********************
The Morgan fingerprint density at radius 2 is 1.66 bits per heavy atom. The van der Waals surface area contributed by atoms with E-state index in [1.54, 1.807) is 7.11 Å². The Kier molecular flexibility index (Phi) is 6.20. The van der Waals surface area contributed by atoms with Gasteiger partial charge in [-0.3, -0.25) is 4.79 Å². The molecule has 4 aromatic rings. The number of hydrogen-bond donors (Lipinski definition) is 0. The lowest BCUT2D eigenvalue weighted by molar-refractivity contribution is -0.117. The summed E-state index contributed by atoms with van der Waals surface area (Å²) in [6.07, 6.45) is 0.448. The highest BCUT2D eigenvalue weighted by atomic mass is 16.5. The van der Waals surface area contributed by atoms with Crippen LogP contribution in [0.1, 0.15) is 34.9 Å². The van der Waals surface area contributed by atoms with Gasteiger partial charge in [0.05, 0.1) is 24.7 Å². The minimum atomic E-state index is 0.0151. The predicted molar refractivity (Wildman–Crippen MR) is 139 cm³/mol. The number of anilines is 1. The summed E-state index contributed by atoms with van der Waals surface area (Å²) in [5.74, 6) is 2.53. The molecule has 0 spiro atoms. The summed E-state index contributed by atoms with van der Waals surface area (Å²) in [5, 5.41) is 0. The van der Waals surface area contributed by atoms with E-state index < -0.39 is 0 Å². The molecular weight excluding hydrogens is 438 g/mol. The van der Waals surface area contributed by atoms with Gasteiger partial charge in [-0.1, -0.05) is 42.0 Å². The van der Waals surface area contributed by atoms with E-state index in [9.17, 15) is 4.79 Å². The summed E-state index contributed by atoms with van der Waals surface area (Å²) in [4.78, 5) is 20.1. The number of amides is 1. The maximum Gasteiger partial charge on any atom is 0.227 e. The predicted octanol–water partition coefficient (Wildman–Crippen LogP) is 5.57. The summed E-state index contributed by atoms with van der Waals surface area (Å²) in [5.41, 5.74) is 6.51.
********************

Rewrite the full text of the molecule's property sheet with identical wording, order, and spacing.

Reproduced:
The Morgan fingerprint density at radius 2 is 1.66 bits per heavy atom. The van der Waals surface area contributed by atoms with E-state index in [1.54, 1.807) is 7.11 Å². The Kier molecular flexibility index (Phi) is 6.20. The van der Waals surface area contributed by atoms with Gasteiger partial charge in [-0.3, -0.25) is 4.79 Å². The molecule has 4 aromatic rings. The number of hydrogen-bond donors (Lipinski definition) is 0. The lowest BCUT2D eigenvalue weighted by molar-refractivity contribution is -0.117. The summed E-state index contributed by atoms with van der Waals surface area (Å²) in [6.07, 6.45) is 0.448. The highest BCUT2D eigenvalue weighted by atomic mass is 16.5. The van der Waals surface area contributed by atoms with Crippen LogP contribution in [0.1, 0.15) is 34.9 Å². The van der Waals surface area contributed by atoms with Gasteiger partial charge in [0.05, 0.1) is 24.7 Å². The minimum atomic E-state index is 0.0151. The predicted molar refractivity (Wildman–Crippen MR) is 139 cm³/mol. The number of anilines is 1. The summed E-state index contributed by atoms with van der Waals surface area (Å²) in [5.74, 6) is 2.53. The molecule has 0 spiro atoms. The summed E-state index contributed by atoms with van der Waals surface area (Å²) in [5, 5.41) is 0. The van der Waals surface area contributed by atoms with E-state index < -0.39 is 0 Å². The molecular weight excluding hydrogens is 438 g/mol. The van der Waals surface area contributed by atoms with Gasteiger partial charge in [-0.1, -0.05) is 42.0 Å². The van der Waals surface area contributed by atoms with E-state index in [9.17, 15) is 4.79 Å². The summed E-state index contributed by atoms with van der Waals surface area (Å²) in [4.78, 5) is 20.1. The number of amides is 1. The maximum Gasteiger partial charge on any atom is 0.227 e. The predicted octanol–water partition coefficient (Wildman–Crippen LogP) is 5.57. The summed E-state index contributed by atoms with van der Waals surface area (Å²) in [5.41, 5.74) is 6.51.